Or, as you may ask, "what's the scoop on the chashaku?" 😉
When dealing with matcha (Japanese powdered green tea), there are three tools (or dōgu) that are considered essential. Those are the chawan (tea bowl), chasen (tea whisk), and—last but not least—the chashaku. In Japanese, chashaku literally translates to “tea scoop”. It’s basic job? To literally scoop the tea powder.
Many matcha practitioners lament that one of the most arduous tasks of prepping the drink is getting to the actual powder. Green tea powder is usually kept in canisters and small lacquered boxes (chaki) prior to being served. A standard teaspoon is simply not designed for the task of scooping the right amount. Enter: the chashaku.
The chashaku was originally a Chinese innovation. They were originally intended as a standard, general dispensing spoon. Early chashakus were made of metal and ivory, or some combination of the two. When the spoon design was introduced to Japan in the Muromachi period (circa the 14th and 15th century), it was utilized specifically as a tea powder spoon. However, the ivory ones were two delicate and the the metal spoons were too wide.
Since then, chashakus were developed from other woods. But most standard chashakus are made of bamboo. Design-wise, they are made of one narrow piece carved from bamboo. True tea masters in Japan are known to carve their own.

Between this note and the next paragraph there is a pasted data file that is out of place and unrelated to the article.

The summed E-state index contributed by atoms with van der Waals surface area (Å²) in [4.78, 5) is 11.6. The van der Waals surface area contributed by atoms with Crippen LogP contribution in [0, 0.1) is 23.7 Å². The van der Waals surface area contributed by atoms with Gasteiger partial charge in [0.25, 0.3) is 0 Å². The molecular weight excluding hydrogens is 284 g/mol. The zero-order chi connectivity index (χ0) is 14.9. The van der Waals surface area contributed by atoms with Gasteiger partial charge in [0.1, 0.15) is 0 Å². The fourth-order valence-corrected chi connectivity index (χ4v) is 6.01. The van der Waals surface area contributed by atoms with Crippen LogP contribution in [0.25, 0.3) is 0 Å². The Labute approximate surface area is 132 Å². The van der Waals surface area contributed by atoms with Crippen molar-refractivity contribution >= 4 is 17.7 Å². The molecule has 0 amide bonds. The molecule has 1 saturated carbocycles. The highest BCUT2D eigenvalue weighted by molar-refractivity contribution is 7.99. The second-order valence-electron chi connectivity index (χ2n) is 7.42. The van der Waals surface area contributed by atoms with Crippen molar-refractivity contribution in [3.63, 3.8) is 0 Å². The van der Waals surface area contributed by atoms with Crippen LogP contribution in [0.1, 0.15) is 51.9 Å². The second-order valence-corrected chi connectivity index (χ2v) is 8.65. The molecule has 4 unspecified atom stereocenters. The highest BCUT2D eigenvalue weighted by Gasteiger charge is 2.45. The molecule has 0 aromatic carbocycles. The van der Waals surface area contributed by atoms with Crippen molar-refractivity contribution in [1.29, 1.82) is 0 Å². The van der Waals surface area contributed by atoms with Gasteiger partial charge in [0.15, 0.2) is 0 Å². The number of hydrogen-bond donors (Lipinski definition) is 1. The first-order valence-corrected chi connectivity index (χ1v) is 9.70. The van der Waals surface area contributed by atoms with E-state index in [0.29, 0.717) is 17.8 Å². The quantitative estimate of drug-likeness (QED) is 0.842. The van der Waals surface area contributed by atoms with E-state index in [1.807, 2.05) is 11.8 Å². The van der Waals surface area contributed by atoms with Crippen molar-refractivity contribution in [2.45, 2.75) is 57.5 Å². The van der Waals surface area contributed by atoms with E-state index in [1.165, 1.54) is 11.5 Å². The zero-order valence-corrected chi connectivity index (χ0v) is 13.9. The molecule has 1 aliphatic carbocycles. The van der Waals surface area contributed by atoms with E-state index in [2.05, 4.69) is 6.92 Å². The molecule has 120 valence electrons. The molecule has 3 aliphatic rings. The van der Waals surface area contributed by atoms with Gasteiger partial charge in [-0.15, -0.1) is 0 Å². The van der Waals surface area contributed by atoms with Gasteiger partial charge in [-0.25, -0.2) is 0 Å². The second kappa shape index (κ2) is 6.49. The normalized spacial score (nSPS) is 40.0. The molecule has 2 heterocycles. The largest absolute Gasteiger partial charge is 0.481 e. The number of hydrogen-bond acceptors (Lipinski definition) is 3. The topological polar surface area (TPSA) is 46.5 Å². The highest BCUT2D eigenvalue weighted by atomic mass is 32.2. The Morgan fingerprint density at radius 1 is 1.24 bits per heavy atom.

Ideally, a chashaku is 18cm in length, made with almost a 48° curve at the base. The “scoop” should be flatter, and slightly wider than the rest of the body for measuring out matcha efficiently. One chashaku scoopful of matcha equates to roughly a third of a teaspoon of matcha powder. Two scoopfuls of powder equate to a standard amount for usucha style brewing (1/2 teaspoon).
Bamboo chashakus come in many different styles and variances. Mizuba Tea Co's chashakus fall into the “gomadake” category—meaning, “sesame seed bamboo” texture. Bamboo that’s been half-withered to welcome brown flecks take on a sesame-like appearance on the inlay.
There really is no substitute for the chashaku. Some people use small bowls instead of chawans, or egg-beaters, metal whisks, or spoons (cringe!) instead of chasens, but other spoons simply can’t replace the chashaku. Even the smallest sugar spoon is too wide to properly scoop out matcha. A chashaku, by its very utilitarian design, measures out just the right amount of leaf powder, and guarantees some measure of control over the prospective brew.
There is also the consideration of tradition. Along with the other ceremonial tools used for chancy (tea ceremony), one truly gets a sense of what it was like to try matcha in its original, unfettered way. Each bowl of matcha is like stepping back in time. Each scoopful of matcha is like a step on that journey back. The best part? Its an easy journey to make.
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